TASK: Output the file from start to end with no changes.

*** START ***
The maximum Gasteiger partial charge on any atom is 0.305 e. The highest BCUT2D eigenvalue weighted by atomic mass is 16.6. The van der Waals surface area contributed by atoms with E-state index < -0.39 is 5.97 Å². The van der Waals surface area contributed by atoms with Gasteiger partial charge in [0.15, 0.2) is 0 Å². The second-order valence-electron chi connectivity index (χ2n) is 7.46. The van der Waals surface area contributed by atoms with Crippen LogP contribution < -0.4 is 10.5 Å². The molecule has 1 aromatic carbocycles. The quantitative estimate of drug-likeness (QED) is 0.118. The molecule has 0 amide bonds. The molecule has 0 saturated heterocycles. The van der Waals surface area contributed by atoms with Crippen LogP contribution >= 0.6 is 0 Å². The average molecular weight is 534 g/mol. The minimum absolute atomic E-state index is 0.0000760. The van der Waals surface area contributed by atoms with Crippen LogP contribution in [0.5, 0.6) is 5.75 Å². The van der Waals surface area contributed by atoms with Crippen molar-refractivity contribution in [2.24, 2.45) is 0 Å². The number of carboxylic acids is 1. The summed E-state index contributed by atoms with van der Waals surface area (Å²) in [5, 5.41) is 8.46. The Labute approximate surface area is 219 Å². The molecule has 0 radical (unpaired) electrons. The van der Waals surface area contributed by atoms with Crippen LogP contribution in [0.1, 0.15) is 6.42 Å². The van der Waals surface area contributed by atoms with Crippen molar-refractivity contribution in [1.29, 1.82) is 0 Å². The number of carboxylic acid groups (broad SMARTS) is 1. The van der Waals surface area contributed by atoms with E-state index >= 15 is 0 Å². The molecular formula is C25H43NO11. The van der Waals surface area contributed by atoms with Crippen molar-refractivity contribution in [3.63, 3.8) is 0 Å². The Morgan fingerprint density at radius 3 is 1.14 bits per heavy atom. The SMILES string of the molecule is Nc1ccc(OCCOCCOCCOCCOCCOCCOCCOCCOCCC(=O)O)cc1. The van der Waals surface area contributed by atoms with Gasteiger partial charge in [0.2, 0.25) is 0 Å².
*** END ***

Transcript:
The maximum Gasteiger partial charge on any atom is 0.305 e. The highest BCUT2D eigenvalue weighted by atomic mass is 16.6. The van der Waals surface area contributed by atoms with E-state index < -0.39 is 5.97 Å². The van der Waals surface area contributed by atoms with Gasteiger partial charge in [0.15, 0.2) is 0 Å². The second-order valence-electron chi connectivity index (χ2n) is 7.46. The van der Waals surface area contributed by atoms with Crippen LogP contribution < -0.4 is 10.5 Å². The molecule has 1 aromatic carbocycles. The quantitative estimate of drug-likeness (QED) is 0.118. The molecule has 0 amide bonds. The molecule has 0 saturated heterocycles. The van der Waals surface area contributed by atoms with Crippen LogP contribution >= 0.6 is 0 Å². The average molecular weight is 534 g/mol. The minimum absolute atomic E-state index is 0.0000760. The van der Waals surface area contributed by atoms with Crippen LogP contribution in [0.5, 0.6) is 5.75 Å². The van der Waals surface area contributed by atoms with Crippen molar-refractivity contribution in [2.24, 2.45) is 0 Å². The number of carboxylic acids is 1. The summed E-state index contributed by atoms with van der Waals surface area (Å²) in [5, 5.41) is 8.46. The Labute approximate surface area is 219 Å². The molecule has 0 radical (unpaired) electrons. The van der Waals surface area contributed by atoms with Crippen LogP contribution in [0.1, 0.15) is 6.42 Å². The van der Waals surface area contributed by atoms with Crippen molar-refractivity contribution in [1.29, 1.82) is 0 Å². The number of carboxylic acid groups (broad SMARTS) is 1. The van der Waals surface area contributed by atoms with E-state index >= 15 is 0 Å². The molecular formula is C25H43NO11. The van der Waals surface area contributed by atoms with Crippen molar-refractivity contribution in [3.63, 3.8) is 0 Å². The Morgan fingerprint density at radius 3 is 1.14 bits per heavy atom. The SMILES string of the molecule is Nc1ccc(OCCOCCOCCOCCOCCOCCOCCOCCOCCC(=O)O)cc1. The van der Waals surface area contributed by atoms with Gasteiger partial charge in [0.2, 0.25) is 0 Å².